• Incorporate  expectations for ESG performance in RFP criteria, contracting, and supplier onboarding to screen for companies that will be able to deliver the right products and services while operating with consistent reliability and responsibility

For those just starting to explore ESG, one common question is “Which is the most important component — the E, the S, or the G?” The answer is: it depends, because there are many different ESG use cases that vary according to industry sector and user. A procurement team focused on supplier diversity requirements might attach greater importance to the “S” dimension. In other instances, a climate-related event with international impacts, such as the Canadian wildfire smoke that reached all the way to Europe, reinforces concerns about GHG emissions which fall under the “E” dimension. 

Overcoming ESG Data Challenges

If you and your organization are just starting to get your heads around ESG, it’s understandable that you might also need guidance on how to get hands-on with it. One common initial problem has to do with the acquisition of ESG data. Insufficient or nonexistent data is a challenge that holds many companies back from starting to address ESG goals. Immature data collection, management, and analysis practices hinder a company’s ability to draw insight and apply ESG analytics at scale.

In addition, ESG adoption hurdles are largely driven by the inadequate technology that many firms use to manage, analyze, and report ESG data. Finding a reliable ESG data resource that can be automatically integrated with your first-party or proprietary data can vastly help increase visibility into ESG risk management.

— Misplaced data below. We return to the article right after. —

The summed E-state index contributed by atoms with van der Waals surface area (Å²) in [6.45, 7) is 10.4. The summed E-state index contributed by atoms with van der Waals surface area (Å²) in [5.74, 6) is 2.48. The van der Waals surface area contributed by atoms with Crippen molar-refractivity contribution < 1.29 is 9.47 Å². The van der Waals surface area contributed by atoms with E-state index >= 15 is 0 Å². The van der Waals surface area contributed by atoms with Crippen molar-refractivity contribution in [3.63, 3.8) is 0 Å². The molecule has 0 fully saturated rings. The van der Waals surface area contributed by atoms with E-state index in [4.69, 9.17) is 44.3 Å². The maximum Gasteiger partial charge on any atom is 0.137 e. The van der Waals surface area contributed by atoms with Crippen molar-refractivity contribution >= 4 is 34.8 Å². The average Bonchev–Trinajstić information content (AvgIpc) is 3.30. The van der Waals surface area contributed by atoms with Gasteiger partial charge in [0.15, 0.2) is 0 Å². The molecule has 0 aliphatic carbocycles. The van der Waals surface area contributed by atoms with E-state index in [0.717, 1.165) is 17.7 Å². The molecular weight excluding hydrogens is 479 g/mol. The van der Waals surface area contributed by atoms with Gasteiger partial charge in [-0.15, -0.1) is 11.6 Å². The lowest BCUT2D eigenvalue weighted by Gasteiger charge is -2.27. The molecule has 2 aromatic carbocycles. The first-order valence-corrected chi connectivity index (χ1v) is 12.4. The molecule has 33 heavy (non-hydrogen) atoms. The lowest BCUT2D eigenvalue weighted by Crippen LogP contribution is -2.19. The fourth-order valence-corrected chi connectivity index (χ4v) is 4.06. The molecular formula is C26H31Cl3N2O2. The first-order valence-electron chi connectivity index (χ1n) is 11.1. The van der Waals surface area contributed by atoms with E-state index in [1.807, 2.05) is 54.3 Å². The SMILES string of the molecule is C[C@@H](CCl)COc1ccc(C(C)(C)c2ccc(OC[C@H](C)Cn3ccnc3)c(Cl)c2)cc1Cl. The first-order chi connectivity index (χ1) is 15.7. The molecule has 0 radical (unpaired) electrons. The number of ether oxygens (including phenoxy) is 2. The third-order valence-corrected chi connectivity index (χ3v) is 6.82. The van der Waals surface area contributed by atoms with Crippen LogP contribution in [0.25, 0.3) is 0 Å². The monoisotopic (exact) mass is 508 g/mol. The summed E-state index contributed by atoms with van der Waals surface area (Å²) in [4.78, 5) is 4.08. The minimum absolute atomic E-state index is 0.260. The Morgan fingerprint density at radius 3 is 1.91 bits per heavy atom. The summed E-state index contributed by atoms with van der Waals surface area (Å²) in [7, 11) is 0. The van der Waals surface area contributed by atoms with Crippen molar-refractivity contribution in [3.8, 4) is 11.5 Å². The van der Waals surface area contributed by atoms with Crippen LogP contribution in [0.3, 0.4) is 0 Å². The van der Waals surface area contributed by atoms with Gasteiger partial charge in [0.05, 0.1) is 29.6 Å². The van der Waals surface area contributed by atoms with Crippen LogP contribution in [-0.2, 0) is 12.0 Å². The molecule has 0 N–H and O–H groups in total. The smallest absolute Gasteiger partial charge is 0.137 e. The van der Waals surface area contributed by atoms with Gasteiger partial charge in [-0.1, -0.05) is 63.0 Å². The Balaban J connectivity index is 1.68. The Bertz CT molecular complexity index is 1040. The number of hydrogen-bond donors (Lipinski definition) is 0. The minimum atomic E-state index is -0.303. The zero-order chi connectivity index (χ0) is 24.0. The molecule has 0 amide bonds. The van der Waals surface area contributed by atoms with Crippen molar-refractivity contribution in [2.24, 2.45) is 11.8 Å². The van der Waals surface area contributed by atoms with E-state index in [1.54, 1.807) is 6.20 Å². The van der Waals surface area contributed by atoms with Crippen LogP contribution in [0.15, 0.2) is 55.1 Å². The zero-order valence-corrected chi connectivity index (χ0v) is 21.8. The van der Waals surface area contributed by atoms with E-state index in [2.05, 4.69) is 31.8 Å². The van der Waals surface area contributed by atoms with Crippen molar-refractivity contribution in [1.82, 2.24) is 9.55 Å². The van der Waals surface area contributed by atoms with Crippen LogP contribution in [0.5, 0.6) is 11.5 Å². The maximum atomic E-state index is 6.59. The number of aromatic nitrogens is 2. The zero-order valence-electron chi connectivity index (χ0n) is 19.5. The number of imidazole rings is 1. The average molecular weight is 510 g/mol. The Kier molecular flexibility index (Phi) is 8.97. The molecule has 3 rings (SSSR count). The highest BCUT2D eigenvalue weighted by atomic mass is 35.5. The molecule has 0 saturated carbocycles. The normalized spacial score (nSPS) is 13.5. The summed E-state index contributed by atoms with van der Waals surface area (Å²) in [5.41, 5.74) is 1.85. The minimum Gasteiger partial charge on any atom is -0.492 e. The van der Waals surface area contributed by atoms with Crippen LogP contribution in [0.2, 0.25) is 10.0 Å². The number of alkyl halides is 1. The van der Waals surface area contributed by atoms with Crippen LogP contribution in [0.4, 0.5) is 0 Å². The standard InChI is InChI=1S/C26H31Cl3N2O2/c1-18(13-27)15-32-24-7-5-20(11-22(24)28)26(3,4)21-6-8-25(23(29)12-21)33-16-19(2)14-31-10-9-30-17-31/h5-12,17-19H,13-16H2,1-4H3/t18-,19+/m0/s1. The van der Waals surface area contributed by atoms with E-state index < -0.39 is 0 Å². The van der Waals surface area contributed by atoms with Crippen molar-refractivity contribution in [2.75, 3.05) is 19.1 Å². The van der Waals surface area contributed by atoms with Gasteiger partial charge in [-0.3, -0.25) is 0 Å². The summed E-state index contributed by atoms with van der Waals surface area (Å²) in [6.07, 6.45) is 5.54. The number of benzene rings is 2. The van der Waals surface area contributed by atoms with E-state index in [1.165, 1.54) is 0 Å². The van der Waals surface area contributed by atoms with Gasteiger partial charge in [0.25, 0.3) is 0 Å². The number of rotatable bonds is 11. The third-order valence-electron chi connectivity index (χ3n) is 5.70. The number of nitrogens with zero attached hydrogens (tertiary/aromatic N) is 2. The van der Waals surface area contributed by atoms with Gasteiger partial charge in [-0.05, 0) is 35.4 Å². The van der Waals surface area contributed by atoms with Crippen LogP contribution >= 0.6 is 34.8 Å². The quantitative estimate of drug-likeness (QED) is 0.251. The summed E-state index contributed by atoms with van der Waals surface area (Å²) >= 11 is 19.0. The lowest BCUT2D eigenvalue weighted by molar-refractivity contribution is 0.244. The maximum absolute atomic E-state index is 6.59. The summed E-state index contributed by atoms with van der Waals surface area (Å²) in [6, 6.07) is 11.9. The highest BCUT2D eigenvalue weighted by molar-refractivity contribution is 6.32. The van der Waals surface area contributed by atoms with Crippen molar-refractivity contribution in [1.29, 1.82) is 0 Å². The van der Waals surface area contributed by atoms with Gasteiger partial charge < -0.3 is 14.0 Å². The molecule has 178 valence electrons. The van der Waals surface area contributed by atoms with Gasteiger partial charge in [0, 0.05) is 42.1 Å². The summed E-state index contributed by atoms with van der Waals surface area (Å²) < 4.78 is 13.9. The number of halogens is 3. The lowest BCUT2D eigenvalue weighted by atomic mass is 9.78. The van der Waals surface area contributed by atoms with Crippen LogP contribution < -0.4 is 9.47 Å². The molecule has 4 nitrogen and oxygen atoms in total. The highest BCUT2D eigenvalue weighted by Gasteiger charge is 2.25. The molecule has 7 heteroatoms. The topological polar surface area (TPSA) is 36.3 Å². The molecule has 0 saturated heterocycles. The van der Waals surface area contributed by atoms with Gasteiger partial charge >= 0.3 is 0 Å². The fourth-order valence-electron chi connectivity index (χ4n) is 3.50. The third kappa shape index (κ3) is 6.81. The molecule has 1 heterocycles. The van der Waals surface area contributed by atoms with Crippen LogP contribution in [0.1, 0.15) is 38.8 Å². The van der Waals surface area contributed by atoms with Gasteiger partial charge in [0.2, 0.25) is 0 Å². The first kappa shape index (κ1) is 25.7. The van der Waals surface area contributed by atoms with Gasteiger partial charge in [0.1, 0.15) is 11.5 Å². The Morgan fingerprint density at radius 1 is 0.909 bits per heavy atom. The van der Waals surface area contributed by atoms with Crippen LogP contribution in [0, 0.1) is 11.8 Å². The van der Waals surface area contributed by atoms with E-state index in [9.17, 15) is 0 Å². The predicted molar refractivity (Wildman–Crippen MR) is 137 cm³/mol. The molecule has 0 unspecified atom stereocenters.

The current landscape for ESG data providers contains many established vendors offering broad data sets to cover the widest possible range of ESG risks. Different firms distinguish their offerings from each other by different criteria — for example, the depth of their coverage of Scope 1, 2, or 3 emissions; whether the available data covers private or public entities, or (ideally) both; and which of the leading sustainability frameworks, such as the Carbon Disclosure Project (CDP), Global Reporting Initiative (GRI), and the Sustainability Accounting Standards Board (SASB), are leveraged as part of the data provider’s ranking methodology.

Learning and Doing More with ESG

You may still hear some casual references to ESG as a “fad,” but the fact is that ESG is here to stay; innovation in the ESG ecosystem is accelerating and ESG data on both public and private companies is becoming more widely available. ESG has gone well beyond theory, and it’s time for organizations to start pursuing more active management of nonfinancial risks encompassing environmental, social, and governance factors.

Learn more from our eBook, A Practical Guide to ESG Data and Tools, which includes:

  • More detailed use cases for ESG data and insights

  • Tips for getting started on creating and implementing an ESG strategy

  • A case study showing how ESG ranking data helps assess risks in a supplier portfolio

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The information provided in articles are suggestions only and based on best practices. Dun & Bradstreet is not liable for the outcome or results of specific programs or tactics undertaken based on your use of the information. Please contact an attorney or financial/tax professional if you are in need of legal or financial/tax advice.